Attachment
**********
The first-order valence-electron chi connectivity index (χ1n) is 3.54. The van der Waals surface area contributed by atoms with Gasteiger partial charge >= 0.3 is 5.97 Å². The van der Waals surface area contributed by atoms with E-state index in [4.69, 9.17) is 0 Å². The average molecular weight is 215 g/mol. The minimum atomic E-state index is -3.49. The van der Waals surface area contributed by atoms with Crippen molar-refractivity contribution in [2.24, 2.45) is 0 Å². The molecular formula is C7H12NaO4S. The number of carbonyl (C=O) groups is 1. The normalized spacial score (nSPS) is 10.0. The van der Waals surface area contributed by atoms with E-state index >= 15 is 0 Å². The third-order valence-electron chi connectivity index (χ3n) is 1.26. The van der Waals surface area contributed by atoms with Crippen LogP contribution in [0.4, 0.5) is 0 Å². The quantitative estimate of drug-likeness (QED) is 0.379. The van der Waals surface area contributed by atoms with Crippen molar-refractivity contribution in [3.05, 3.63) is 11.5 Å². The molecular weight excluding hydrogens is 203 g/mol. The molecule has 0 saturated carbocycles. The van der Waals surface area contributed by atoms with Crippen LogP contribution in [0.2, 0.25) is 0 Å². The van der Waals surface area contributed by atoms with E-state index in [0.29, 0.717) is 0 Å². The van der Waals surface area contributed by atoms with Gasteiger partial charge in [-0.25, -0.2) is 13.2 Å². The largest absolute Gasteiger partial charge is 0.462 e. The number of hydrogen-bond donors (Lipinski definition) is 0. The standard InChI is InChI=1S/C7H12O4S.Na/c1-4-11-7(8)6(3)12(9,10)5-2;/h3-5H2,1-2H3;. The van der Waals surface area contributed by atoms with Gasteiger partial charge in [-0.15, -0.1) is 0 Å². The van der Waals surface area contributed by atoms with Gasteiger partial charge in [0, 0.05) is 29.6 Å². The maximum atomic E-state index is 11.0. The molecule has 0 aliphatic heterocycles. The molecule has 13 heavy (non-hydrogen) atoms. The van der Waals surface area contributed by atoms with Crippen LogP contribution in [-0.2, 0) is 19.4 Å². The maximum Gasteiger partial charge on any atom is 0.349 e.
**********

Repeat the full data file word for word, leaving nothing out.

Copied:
The first-order valence-electron chi connectivity index (χ1n) is 3.54. The van der Waals surface area contributed by atoms with Gasteiger partial charge >= 0.3 is 5.97 Å². The van der Waals surface area contributed by atoms with E-state index in [4.69, 9.17) is 0 Å². The average molecular weight is 215 g/mol. The minimum atomic E-state index is -3.49. The van der Waals surface area contributed by atoms with Crippen molar-refractivity contribution in [2.24, 2.45) is 0 Å². The molecular formula is C7H12NaO4S. The number of carbonyl (C=O) groups is 1. The normalized spacial score (nSPS) is 10.0. The van der Waals surface area contributed by atoms with E-state index >= 15 is 0 Å². The third-order valence-electron chi connectivity index (χ3n) is 1.26. The van der Waals surface area contributed by atoms with Crippen LogP contribution in [0.4, 0.5) is 0 Å². The quantitative estimate of drug-likeness (QED) is 0.379. The van der Waals surface area contributed by atoms with Crippen molar-refractivity contribution in [3.05, 3.63) is 11.5 Å². The molecular weight excluding hydrogens is 203 g/mol. The molecule has 0 saturated carbocycles. The van der Waals surface area contributed by atoms with Crippen LogP contribution in [0.2, 0.25) is 0 Å². The van der Waals surface area contributed by atoms with E-state index in [0.29, 0.717) is 0 Å². The van der Waals surface area contributed by atoms with Gasteiger partial charge in [-0.25, -0.2) is 13.2 Å². The largest absolute Gasteiger partial charge is 0.462 e. The number of hydrogen-bond donors (Lipinski definition) is 0. The standard InChI is InChI=1S/C7H12O4S.Na/c1-4-11-7(8)6(3)12(9,10)5-2;/h3-5H2,1-2H3;. The van der Waals surface area contributed by atoms with Gasteiger partial charge in [-0.15, -0.1) is 0 Å². The van der Waals surface area contributed by atoms with Gasteiger partial charge in [0, 0.05) is 29.6 Å². The maximum atomic E-state index is 11.0. The molecule has 0 aliphatic heterocycles. The molecule has 13 heavy (non-hydrogen) atoms. The van der Waals surface area contributed by atoms with Crippen LogP contribution in [-0.2, 0) is 19.4 Å². The maximum Gasteiger partial charge on any atom is 0.349 e.